Mixer vs. Twitch: Which Is Better for Streamers?

Can’t decide whether to set up your stream on Twitch or Mixer? Here’s a comparison of each platform’s features.
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Twitch was always considered the leading streaming platform, that is until Mixer made a deal with one of the top names in streaming: Ninja. His move to Mixer in 2019 has drawn both viewers and streamers to the platform.

If you’re an aspiring streamer, you’re probably wondering where to begin your streaming career (or hobby). In this guide, we’ll go through the main highlights of Twitch and Mixer.

Mixer: Pros and Cons

The Microsoft-owned Mixer has been put on the map by streamers like Ninja and Shroud. While Mixer is the best app for streaming Xbox One games, you can also stream on Windows 10. Just keep in mind that Mixer doesn’t have a native app for the PlayStation 4 or Nintendo Switch.


A simple interface means that more people are likely to use the platform to watch their favorite streamers. Luckily, Mixer is super easy to navigate.

On the front page of its site, you’ll see the featured stream sitting alongside the other popular streams and game categories. For a list of current streams, you can head to Games in the top menu bar to browse streams by game, or choose Browse to see the most-watched streams.

Once you select a stream, the chat appears to the right side of the screen. Underneath the stream, you can press Past Streams to watch prerecorded streams, and hit Clips (which is still in beta) to view any snippets of the user’s past gameplay. The bottom half of the page also contains the streamer’s profile, as well as any essential links to the streamer’s merchandise or social media accounts.


While Mixer’s audience is quite small, that isn’t necessarily a bad thing. A smaller audience lowers the chance of other streamers outshining you. Despite Ninja’s move to Mixer, the platform still has yet to gain traction in terms of popularity. Mixer is a good place to start if you want to take advantage of a small (but promising) audience.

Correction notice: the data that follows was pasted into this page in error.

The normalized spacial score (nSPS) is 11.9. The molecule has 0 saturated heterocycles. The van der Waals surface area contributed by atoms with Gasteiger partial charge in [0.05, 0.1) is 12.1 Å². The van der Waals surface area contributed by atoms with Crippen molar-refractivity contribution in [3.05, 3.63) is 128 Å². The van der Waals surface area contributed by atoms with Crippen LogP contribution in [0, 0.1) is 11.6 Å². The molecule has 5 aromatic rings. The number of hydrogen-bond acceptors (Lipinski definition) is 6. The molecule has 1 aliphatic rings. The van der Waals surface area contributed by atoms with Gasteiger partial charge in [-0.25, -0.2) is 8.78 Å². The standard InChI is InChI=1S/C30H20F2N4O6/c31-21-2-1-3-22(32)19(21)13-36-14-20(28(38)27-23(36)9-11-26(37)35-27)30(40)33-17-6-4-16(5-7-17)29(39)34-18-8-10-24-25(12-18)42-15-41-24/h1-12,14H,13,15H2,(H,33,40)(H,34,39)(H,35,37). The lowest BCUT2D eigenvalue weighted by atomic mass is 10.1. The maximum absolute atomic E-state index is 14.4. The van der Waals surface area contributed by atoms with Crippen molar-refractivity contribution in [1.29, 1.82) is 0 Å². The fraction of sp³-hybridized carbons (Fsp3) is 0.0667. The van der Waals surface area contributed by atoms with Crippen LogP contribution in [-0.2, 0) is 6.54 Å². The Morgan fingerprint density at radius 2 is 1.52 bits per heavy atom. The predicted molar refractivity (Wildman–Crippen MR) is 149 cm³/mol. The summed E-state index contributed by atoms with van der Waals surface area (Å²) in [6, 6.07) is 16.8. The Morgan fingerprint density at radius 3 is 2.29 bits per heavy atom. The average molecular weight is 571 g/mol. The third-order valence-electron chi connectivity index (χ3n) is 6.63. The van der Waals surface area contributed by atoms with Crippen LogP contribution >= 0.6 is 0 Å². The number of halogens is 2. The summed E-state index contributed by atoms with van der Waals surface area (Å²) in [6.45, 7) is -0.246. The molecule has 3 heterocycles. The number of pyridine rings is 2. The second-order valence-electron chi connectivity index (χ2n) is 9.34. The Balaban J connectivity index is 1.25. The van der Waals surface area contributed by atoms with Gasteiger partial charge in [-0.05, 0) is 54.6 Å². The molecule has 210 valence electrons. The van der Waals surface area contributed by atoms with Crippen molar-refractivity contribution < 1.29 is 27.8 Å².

Chat Features

Chat is one of the most important aspects of streaming. Without it, your viewers can’t interact with your stream. Mixer has plenty of chat features that can make your viewers’ experience more entertaining.

As people watch your stream, they can earn Sparks. They can then trade these Sparks in for Skills, which let them use chat stickers, add special effects to the stream, or play mini-games in chat. Some viewers might even want to purchase Embers—these gems unlock premium effects and stickers. Viewers can also use both Skills and Embers to help streamers earn cash!

Streaming Experience

Mixer operates using something called Faster Than Light (FTL) streaming protocol—this allows for low-latency streaming. Thanks to the FTL protocol, viewers can watch and interact with your stream with barely any delay.

Another feature that makes Mixer unique is its built-in co-streaming feature. With co-streaming, you can collaborate with up to three other streamers to create a joint streaming session. This comes in handy when you’re playing a multiplayer with friends and want to show off different perspectives.

Making Money

While you can make money off of your streams through sponsorships, tips, and donations, you can get more cash once you become a Mixer Partner. You can apply to become a Mixer Partner once you get 2,000 followers, stream for at least two months, and have 12 or more streams per month that total over 25 hours. If you get accepted, you’ll receive a cut of the subscriptions you earn.

Twitch: Pros and Cons

Since Twitch’s launch in 2011, it has held its status as the most popular streaming platform. Amazon acquired Twitch in 2014, growing the platform even more. Twitch makes streaming on a PC, Xbox One, or PS4 simple—you can install a native Twitch app on each to start streaming.